Here in Seattle we don't exactly have a chubasco, but we do have a predictable, thermally-driven wind that shows up every evening in the summer when the real, prevailing winds don't disturb conditions too much.
As the land heats all day long, the air above it rises, creating low pressure over the land. But over the Sound (water temp 57° today), the air doesn't really heat at all. This means that it is dense, relative to the attenuated air over the land. By evening, a river of dense, cool air is flowing down the Sound to the south, spilling into all the tributaries along the way and filling those low pressure areas. Here on the Seattle waterfront, it is a predictable effect, resulting in a northerly that builds, starting right about dinner time, to as much as 20 kt. Then as the sun sets and the land cools, the wind lays.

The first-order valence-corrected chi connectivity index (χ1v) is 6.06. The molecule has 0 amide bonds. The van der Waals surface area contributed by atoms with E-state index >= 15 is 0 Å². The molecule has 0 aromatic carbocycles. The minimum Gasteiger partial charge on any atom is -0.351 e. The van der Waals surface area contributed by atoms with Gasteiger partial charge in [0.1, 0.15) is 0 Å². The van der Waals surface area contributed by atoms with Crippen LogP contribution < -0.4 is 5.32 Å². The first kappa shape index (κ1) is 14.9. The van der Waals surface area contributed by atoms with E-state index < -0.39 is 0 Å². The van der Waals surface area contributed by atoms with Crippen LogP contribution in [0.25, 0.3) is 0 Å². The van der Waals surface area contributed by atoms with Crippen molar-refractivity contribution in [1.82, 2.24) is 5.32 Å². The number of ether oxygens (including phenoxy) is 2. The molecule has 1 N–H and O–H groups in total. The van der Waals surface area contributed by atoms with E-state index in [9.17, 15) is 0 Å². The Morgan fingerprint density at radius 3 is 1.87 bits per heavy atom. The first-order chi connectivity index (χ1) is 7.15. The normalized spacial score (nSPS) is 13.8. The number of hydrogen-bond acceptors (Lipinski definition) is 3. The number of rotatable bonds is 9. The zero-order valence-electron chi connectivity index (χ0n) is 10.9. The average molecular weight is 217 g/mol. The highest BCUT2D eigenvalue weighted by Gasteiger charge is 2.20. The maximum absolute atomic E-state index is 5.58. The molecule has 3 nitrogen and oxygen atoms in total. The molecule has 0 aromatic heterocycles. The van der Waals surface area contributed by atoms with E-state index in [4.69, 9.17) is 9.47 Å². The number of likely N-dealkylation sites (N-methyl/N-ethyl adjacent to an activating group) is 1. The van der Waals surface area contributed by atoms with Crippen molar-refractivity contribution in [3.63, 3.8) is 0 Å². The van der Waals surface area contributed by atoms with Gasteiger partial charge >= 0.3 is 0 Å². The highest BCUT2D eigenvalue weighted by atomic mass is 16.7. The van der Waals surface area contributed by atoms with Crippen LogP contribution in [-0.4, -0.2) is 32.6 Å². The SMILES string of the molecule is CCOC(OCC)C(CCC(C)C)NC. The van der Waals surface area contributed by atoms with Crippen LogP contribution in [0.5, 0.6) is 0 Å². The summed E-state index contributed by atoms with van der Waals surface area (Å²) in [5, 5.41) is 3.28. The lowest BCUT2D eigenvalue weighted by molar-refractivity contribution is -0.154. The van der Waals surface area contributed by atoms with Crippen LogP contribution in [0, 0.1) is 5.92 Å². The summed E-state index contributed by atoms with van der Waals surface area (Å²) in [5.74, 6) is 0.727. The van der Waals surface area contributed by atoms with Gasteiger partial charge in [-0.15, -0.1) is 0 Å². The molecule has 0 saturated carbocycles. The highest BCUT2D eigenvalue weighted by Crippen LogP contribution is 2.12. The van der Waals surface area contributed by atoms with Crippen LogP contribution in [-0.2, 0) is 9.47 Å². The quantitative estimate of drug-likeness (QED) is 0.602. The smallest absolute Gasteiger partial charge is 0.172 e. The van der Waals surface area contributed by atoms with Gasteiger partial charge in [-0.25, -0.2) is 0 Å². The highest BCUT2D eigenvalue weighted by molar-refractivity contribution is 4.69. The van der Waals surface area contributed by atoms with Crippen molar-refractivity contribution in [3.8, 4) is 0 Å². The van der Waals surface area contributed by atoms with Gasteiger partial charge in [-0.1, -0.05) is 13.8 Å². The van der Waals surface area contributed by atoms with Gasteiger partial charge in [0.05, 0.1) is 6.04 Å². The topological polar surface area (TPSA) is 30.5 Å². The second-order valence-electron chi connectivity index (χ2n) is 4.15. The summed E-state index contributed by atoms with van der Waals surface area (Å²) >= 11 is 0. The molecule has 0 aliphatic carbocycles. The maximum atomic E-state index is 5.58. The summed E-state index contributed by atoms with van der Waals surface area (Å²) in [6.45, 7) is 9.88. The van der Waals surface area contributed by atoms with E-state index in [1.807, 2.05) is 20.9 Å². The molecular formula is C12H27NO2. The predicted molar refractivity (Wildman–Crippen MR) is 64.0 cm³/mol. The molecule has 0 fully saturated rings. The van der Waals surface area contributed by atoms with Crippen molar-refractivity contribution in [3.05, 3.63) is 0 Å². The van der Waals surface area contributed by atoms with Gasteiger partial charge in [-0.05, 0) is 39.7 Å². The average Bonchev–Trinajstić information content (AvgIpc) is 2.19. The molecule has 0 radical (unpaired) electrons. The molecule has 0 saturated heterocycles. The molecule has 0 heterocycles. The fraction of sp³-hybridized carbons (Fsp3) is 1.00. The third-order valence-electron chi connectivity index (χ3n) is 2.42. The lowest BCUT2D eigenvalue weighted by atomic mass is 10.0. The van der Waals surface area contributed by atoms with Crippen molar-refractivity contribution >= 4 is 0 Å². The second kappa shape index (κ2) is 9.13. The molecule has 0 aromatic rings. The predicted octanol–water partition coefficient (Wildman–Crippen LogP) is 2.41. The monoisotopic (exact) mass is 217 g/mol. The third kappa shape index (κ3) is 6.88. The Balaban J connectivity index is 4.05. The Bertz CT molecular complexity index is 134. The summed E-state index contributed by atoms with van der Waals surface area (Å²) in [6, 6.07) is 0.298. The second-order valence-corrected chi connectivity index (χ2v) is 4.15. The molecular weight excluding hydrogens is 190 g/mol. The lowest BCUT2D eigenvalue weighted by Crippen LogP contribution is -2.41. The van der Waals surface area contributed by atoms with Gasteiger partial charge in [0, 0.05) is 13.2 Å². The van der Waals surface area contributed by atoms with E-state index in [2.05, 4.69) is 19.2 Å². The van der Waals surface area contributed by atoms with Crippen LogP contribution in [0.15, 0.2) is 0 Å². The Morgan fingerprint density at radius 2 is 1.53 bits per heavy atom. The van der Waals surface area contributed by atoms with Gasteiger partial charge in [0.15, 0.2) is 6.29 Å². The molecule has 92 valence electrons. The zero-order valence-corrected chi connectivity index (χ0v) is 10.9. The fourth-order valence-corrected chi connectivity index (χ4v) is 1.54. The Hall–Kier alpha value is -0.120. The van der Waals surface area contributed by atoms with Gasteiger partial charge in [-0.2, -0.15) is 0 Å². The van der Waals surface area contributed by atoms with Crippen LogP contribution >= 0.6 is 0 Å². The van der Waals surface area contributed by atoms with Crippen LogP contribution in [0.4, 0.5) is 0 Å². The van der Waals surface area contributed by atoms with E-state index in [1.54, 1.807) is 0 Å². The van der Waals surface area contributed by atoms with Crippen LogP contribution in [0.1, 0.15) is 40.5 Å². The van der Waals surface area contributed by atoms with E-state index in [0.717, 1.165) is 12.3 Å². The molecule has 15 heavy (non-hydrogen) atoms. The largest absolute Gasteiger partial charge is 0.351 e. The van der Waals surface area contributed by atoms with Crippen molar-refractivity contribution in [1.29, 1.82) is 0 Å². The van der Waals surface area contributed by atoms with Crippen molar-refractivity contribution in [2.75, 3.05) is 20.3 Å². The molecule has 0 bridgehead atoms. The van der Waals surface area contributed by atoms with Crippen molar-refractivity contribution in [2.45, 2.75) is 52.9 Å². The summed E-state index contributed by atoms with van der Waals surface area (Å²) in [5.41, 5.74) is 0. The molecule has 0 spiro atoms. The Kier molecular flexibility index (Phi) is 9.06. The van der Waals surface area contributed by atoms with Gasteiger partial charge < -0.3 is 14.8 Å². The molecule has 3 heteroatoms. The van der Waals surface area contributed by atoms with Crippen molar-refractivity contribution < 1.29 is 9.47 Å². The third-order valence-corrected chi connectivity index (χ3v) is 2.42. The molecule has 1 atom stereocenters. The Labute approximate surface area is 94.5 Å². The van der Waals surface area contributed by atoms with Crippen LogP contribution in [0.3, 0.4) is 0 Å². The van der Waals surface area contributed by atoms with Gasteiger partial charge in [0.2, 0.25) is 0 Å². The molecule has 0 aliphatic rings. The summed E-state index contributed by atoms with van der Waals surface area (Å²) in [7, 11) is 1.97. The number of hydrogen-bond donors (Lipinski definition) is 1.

Out here on the end of G dock, it is natural air conditioning.